29. An apparatus as recited in claim 28 wherein the detection signal is a remote power enablement signal sent from the first device.
30. An apparatus as recited in claim 29, further comprising:
a passive filter including an inductor and a capacitor coupled to the power supply line and providing a filtered power supply line to a terminating circuit.
Description
BACKGROUND OF THE INVENTION

1. Field of the Invention

This invention relates to communication over a standard bus and more specifically, to providing additional communication capability over an existing bus line.

2. Description of the Related Art

In certain situations, a Small Computer Systems Interface (SCSI) device or SCSI enclosure containing one or more SCSI devices may be powered down in response to a command on the SCSI bus. The main SCSI controller may be required, in some circumstances, to communicate with the device or enclosure that has powered down, and instruct the device or enclosure to power back up. It is also possible that the SCSI device or enclosure has been unexpectedly shut off and the main SCSI controller needs to identify if this is due to a local power supply failure of the device or enclosure. When a device or group of devices have powered down intentionally or otherwise, it can be difficult to communicate with the device(s) via a SCSI command since the device(s) have little or no power and are generally in the off state. When a device has powered down intentionally, it is possible that the device is operating using standby (flea) power in a low power mode. However, in order to participate on the SCSI bus, most SCSI implementations require at least a microcontroller, a SCSI interface chip, and possibly external memory as well. Such implementations impose a substantial power requirement likely to exceed available flea power.

Additionally, in a single ended (non differential) SCSI implementation, such a configuration may need to protect against backflow power to a system which is shut down, e.g., by the use of diodes, and this will add further to the complexity of the circuits. It would also be possible to have the devices or enclosures use backup power, e.g., batteries, but the use of rechargeable batteries is expensive and requires additional protection and charge circuits and also may require regulatory approvals depending upon the application.

Another way to provide a power-on signal that could be sent from a SCSI controller to SCSI device(s) is to use a different physical signal line, i.e., a signal line that is separate from and in addition to the defined SCSI interface signal lines. However, such an approach is not desirable because using additional non-standard signal lines is generally costly.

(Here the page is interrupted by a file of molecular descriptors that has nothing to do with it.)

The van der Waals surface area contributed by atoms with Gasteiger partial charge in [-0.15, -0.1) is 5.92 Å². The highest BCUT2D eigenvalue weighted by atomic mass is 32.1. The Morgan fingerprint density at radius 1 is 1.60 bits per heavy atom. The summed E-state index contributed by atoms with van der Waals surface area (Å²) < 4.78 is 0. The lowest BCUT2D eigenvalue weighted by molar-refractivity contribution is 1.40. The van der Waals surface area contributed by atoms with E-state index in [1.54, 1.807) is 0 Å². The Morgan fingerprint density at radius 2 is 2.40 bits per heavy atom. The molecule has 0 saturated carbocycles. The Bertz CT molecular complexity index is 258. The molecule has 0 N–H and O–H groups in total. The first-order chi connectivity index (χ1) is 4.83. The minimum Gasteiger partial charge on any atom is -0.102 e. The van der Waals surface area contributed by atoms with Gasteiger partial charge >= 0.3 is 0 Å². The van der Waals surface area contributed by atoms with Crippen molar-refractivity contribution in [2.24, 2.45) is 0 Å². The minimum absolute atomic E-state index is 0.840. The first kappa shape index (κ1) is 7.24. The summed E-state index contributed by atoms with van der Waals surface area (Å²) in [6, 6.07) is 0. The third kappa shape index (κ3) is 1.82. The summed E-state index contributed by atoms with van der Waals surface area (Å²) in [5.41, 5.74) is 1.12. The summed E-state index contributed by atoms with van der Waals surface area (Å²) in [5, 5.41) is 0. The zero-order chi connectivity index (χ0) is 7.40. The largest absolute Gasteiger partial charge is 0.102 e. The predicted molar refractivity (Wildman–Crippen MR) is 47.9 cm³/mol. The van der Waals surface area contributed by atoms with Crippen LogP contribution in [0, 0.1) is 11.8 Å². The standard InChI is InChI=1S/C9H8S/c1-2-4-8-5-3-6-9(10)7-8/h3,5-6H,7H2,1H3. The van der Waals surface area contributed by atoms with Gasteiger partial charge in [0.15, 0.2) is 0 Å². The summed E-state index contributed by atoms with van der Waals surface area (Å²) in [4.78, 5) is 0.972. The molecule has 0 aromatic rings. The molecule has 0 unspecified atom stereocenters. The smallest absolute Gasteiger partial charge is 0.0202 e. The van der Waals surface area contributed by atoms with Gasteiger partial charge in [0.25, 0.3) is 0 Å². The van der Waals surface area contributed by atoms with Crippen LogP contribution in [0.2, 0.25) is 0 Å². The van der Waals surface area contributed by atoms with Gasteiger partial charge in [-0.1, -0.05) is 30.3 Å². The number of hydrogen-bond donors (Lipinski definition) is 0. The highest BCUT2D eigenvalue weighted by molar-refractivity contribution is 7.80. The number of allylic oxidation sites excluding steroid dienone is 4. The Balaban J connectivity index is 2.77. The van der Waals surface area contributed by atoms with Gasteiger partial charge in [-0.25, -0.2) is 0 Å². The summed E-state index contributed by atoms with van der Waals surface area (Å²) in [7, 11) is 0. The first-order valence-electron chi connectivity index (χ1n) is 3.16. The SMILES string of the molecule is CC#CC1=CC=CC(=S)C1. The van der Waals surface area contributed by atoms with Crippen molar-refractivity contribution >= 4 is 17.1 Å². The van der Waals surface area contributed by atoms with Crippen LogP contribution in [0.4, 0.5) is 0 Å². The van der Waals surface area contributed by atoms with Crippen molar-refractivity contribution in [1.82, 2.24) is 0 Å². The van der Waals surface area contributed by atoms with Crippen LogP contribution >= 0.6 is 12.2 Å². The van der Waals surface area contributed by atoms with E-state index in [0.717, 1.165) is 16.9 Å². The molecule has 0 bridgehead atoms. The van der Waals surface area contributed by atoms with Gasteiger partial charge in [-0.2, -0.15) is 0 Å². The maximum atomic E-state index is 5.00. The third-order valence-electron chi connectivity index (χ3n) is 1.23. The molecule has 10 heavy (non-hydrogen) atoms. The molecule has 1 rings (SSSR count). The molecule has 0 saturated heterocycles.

Therefore it would be desirable to provide a communications channel between the SCSI controller and the SCSI device when the device is in the off or power down state to provide for, e.g., restoration of power to the SCSI device or enclosure. Such a configuration ideally would require no additional cables due to the desire to use the SCSI Accessed Fault-Tolerant Enclosures, (SAF-TE) or SCSI Enclosure Specification (SES) specification.

SUMMARY OF THE INVENTION

The invention provides a low cost signaling capability. The invention utilizes a low cost solution using AC superposition on the standard SCSI TERMPWR line. The invention provides for devices or enclosures in the low power or power down mode to be powered from the TERMPWR line and at the same time allows the controller to issue commands, all over a single preexisting SCSI signal line. The communications from the SCSI main controller can range from a single pulse causing the device or enclosure to power-on, to more sophisticated single wire communication protocols for environmental management or power sequencing.

Accordingly the invention provides a method and apparatus for communicating from a first device to a second device or enclosure over a power supply line of an interface, where the interface includes both signaling lines and the power supply line and wherein the power supply line is specified to operate within a first voltage range, and wherein the power supply line normally operates at a first voltage within a second voltage range and the second voltage range is within the first voltage range. A voltage circuit changes the power supply line to a second voltage according to a control signal, the second voltage being outside of the second voltage range, but within the first voltage range. A voltage detecting circuit coupled to the power supply line asserts a signal indicating when the second voltage is present on the power supply line, thereby providing communication capability between the first device and at least one other device.

BRIEF DESCRIPTION OF THE DRAWINGS

The present invention may be better understood, and its numerous objects, features, and advantages made apparent to those skilled in the art by referencing the accompanying drawings.

FIG. 1 shows a high level block diagram of a SCSI environment.

FIG. 2 shows voltages utilized in one embodiment of the invention.

FIG. 3A and FIG. 3B, hereinafter referred together as "FIG. 3", show one preferred embodiment of the invention.

DESCRIPTION OF THE PREFERRED EMBODIMENT(S)